In many organisational cultures, role modelling comes down to how many years people have served there. If you don’t believe this, consider news report and documentaries. Very often the individual will be introduced by name and how many years they have served. Role modelling as with mentoring has this unfortunate around it. It assumes that the time spent in one organisation automatically means that they qualify as arbiters of knowledge.
In the realms of ethical leadership, this is nonsense. It is true that there will be a large element of time spent and usually some good knowledge to be leveraged. This missing piece can be the ability to create a followship through outstanding consultation and decision making. 20 or 30 years in an industry doesn’t automatically create a mentor.
Agility has become a common word in the organisational context. Agility usually lends itself to projects in its proper name of ‘agile’. Ethical leadership is agile in its nature; it is also consistent in its foundations. A contradiction you might argue and that is a very fair retort. Consider architecture as an analogy here it may explain the meaning. Consider the tallest buildings in great cities around the world. They rise up in grand fashion. At the bottom, they are less likely to move, a solid mass. As they get taller there is a need for them to work with the elements and provide movement often utilising very complex systems of controlling the sway. It works with, not against the natural environment. This agility to move and sway with the environment yet remain in a foundation of ethics is critical. Ethics is ubiquitous, regardless of the environment.
Leadership agility has a similar structure. Its roots in an individual that is considerate, intelligent and highly skilled. When change occurs, there is an allowable sway, a movement to incorporate it within the environment. What actually happens is there is an appreciation that a new approach is required. However, knowing that the decisions they make will be ethical in nature. When viewed from the outside in, this is often considered as ‘doing the right thing’. Even though the process may be different, the decision making as a foundation marks the leaders as agile in approach and ethical in foundation. Having self-awareness of this allows leaders to communicate effectively; they appreciate the changing nature of environments.
In previous reflections, I consider the use of personality diagnostic tools as an approach to understanding colleagues at a deeper level. These tools and there are many, attempt to share amongst team members our personality traits such as extroversion and introversion. Strength Deployment Inventory (SDI) and Myers Briggs are two of the most popular currently. While very useful, choose wisely. Ensure that you have the right by in from the team. These are supportive tools there to enhance relationships and provide a deeper understanding of individuals. Assuming all the team are happy with this approach, there may be a wider implication.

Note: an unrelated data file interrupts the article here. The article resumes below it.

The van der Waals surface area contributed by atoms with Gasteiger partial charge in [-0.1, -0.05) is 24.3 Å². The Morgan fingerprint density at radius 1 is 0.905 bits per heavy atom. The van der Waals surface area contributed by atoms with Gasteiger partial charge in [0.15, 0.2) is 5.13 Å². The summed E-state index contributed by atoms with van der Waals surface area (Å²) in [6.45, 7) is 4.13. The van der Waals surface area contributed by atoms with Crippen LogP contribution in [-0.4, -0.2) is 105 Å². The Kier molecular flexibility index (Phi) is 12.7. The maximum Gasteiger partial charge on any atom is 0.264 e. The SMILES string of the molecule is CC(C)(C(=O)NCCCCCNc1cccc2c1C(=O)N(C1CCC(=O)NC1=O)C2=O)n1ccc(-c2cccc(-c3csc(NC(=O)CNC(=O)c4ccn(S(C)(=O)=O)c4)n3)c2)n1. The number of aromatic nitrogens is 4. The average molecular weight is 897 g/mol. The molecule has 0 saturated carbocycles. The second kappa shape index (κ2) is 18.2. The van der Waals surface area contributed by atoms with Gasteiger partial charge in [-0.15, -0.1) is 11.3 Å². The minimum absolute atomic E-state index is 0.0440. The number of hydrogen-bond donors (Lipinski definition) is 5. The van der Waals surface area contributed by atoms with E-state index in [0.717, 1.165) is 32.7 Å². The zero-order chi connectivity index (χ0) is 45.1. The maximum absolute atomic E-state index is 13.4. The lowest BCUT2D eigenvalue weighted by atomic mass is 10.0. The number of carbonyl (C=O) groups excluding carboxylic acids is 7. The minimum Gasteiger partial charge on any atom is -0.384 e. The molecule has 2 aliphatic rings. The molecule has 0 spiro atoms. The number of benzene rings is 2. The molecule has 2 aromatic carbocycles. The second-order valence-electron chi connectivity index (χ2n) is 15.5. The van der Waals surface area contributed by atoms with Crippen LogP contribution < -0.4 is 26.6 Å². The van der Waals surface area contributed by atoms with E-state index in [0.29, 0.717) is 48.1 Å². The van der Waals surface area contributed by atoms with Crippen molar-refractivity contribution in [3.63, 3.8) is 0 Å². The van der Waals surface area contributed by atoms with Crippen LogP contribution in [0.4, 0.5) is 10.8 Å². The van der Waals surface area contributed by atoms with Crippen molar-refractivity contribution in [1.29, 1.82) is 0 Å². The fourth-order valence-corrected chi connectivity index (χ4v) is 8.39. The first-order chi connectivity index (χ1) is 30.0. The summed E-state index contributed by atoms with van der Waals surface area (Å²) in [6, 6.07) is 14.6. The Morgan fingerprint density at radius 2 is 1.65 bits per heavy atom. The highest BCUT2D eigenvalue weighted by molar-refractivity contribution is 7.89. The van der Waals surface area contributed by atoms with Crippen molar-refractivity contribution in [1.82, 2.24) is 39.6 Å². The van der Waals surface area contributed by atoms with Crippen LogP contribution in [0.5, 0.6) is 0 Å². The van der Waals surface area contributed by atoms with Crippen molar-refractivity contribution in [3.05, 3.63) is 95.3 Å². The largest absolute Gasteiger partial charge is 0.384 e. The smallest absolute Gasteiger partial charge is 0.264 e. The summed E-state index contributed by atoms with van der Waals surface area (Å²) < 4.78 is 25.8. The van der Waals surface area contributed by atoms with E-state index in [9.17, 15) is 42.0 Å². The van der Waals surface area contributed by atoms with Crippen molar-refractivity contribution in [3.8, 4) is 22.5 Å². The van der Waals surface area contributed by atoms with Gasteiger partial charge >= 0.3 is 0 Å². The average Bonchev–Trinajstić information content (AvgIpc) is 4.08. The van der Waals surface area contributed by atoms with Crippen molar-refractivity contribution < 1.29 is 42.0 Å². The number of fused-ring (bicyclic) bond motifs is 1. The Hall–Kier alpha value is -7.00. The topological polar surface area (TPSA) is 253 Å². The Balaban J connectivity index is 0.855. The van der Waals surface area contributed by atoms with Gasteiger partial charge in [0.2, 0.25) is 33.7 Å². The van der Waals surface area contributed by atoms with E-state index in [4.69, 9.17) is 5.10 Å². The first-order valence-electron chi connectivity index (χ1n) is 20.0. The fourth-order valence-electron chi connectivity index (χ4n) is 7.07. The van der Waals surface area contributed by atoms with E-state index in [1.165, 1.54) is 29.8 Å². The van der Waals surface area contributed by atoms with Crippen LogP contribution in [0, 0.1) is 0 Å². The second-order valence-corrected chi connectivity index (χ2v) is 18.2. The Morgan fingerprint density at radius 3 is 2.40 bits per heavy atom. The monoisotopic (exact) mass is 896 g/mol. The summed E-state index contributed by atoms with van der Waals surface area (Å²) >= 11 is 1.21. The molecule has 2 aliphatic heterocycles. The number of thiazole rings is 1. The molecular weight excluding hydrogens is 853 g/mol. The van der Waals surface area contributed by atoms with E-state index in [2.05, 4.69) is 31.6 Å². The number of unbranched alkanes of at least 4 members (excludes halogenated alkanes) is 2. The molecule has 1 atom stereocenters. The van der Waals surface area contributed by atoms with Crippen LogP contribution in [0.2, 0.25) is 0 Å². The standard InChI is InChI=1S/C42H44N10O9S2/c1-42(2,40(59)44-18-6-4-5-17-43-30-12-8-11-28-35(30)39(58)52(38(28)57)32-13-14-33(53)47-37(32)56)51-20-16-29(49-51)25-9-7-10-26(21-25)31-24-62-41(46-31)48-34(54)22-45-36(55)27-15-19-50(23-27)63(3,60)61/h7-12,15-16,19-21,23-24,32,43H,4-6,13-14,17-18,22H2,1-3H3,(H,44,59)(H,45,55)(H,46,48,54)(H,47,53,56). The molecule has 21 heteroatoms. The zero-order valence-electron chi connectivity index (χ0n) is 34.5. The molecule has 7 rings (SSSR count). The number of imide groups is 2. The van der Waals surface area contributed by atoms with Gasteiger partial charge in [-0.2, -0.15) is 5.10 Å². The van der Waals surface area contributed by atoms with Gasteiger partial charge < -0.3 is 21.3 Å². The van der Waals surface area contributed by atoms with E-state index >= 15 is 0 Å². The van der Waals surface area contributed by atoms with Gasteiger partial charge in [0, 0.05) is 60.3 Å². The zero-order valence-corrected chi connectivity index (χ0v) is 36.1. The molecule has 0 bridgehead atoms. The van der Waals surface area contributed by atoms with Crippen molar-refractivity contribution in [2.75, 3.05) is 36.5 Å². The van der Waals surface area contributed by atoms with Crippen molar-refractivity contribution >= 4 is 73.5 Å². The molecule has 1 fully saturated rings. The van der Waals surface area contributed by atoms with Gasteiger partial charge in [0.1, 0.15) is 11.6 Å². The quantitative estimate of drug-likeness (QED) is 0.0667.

Lencioni’s model of the five dysfunctions of teams presents us with challenges teams face on a daily basis. At the bottom of the pyramid is the foundational dysfunction, the absence of trust. These type of actions are about strengthening relationships.
What the team are allowing is not to be taken lightly; they are putting elements of their personality on show for the team to see. Where the ethical element steps in is our intention and what leaders do with the information. When facilitating these sessions there is very clear rhetoric that accompanies it. The communication is to the whole group going through the session and is based on ethics. Leaders allow people into a part of ourselves. It is usually rare that people abuse this. When it does happen, that ethical stance has been broken. How we, as people managers and leaders deal with this, is an essential action. Not because of who is watching, but for the dignity of the person who’s trust has been broken.
Final Thoughts on Ethical Leadership
The current climate both political and economically is turbulent. Here and now there is the impending Brexit issue. Moreover, large established organisations such as Thomas Cook are going into administration. Being an ethical leader is as important now as it ever was. Having a strong moral code and more importantly, deploying it consistently is an increasing requirement. There is a balance to be struck. Leaders should allow people to voice their own perspectives and concerns but not at the expense of making the decision itself. Aiding the development of others through allowing them to partake in the decision-making process ensures critical growth. Leaders should grow leaders and therefore be constantly aware of the impact they have on the people around them.
Equally, competing forces constantly ask us to make faster decisions and assume more risk. While there is an obligation to the organisations’ leaders work in, strong ethical decisions not only provide us with consistency, it also protects the people and the wider organisation. Through this, managers and leaders can look among our peers and know that the approach taken was consistent and based on our own moral ethics.